Grand finale: Cassini begins dramatic dive between Saturn’s rings
NASA’s Cassini spacecraft has begun its first ever dive between the rings of Saturn. The probe is expected to beam images back to earth when it resumes contact with mission control.
The subject of a joint exploration mission with the European Space Agency (ESA) and the Italian space agency (ASI), Cassini has been orbiting the ringed planet since 2004.
This is it! Through the gap between #Saturn and its rings. Instruments are on, but we're out of contact with Earth. Here we goooooo! pic.twitter.com/3J7aRZS0IH— CassiniSaturn (@CassiniSaturn) April 26, 2017
Shields Up! As we pass over #Saturn, we're turning our high-gain antenna into a shield RIGHT NOW to deflect oncoming ring particles. pic.twitter.com/kAxzY53uwT— CassiniSaturn (@CassiniSaturn) April 26, 2017
On Wednesday, the craft made its first move in a final exploratory mission before it’s intentionally incinerated in the gaseous atmosphere of Saturn this September.
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Using its dish-shaped antenna as a shield against potentially damaging space particles, the Cassini plunged through the gap between Saturn and its rings.
It has been temporarily out of contact with experts back in NASA due to the protective use of its antenna. NASA says it’s likely to regain contact no earlier than 07:00 GMT on April 27, with its first images to be received a short time later, if all goes to plan.
According to a NASA timeline for the journey, as Cassini crosses Saturn’s ring plane it will collect data using its Radio and Plasma Wave Science instrument that is so sensitive it can pick up the impact of minute dust particles touching off the spacecraft.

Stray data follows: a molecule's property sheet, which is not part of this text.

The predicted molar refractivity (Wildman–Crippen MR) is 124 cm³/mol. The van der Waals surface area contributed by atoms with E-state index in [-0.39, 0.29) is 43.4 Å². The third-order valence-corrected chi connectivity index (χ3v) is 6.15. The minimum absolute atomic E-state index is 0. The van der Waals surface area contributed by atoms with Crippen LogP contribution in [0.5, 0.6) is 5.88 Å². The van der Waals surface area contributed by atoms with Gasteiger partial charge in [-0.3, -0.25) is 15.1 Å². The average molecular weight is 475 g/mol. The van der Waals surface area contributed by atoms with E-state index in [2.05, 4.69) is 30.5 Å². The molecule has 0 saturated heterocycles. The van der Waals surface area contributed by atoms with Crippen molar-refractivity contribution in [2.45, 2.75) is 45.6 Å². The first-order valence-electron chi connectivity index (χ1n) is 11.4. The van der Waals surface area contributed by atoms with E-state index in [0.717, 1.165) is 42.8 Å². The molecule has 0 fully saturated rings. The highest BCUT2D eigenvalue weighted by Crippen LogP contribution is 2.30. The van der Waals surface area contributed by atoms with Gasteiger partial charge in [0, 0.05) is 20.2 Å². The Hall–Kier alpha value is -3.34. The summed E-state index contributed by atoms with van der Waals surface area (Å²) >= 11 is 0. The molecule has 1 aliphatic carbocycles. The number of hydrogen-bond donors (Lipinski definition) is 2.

READ MORE: Earth from a billion miles away: Cassini captures mind-blowing image (PHOTO)
With its power now in decline, Cassini is expected to carry out a number of dives in the previously unexplored region, before it is left to float into Saturn’s atmosphere and burn up on September 15.
The ‘grand finale’ destruction of Cassini will “satisfy planetary protection requirements” and leave no contamination to other planets, according to the ESA.
“At last, we have now reached the final and most audacious phase of this pioneering mission, pushing the spacecraft once again into unexplored territory,” said ESA Cassini scientist, Nicolas Altobelli. “We are looking forward to the flow of exciting new data that Cassini will send back in the coming months.”
Our last close views of Titan, #Saturn’s largest moon, are coming down. Next? Our #GrandFinale! https://t.co/SRQwxe1ptPpic.twitter.com/nMenuiYdnb— CassiniSaturn (@CassiniSaturn) April 24, 2017
Launched in 1997, Cassini has captured thousands of incredible images of Saturn’s atmosphere and nearby moons. These images have included photos of methane clouds swirling above the planet and water vapor coming from the moon Enceladus.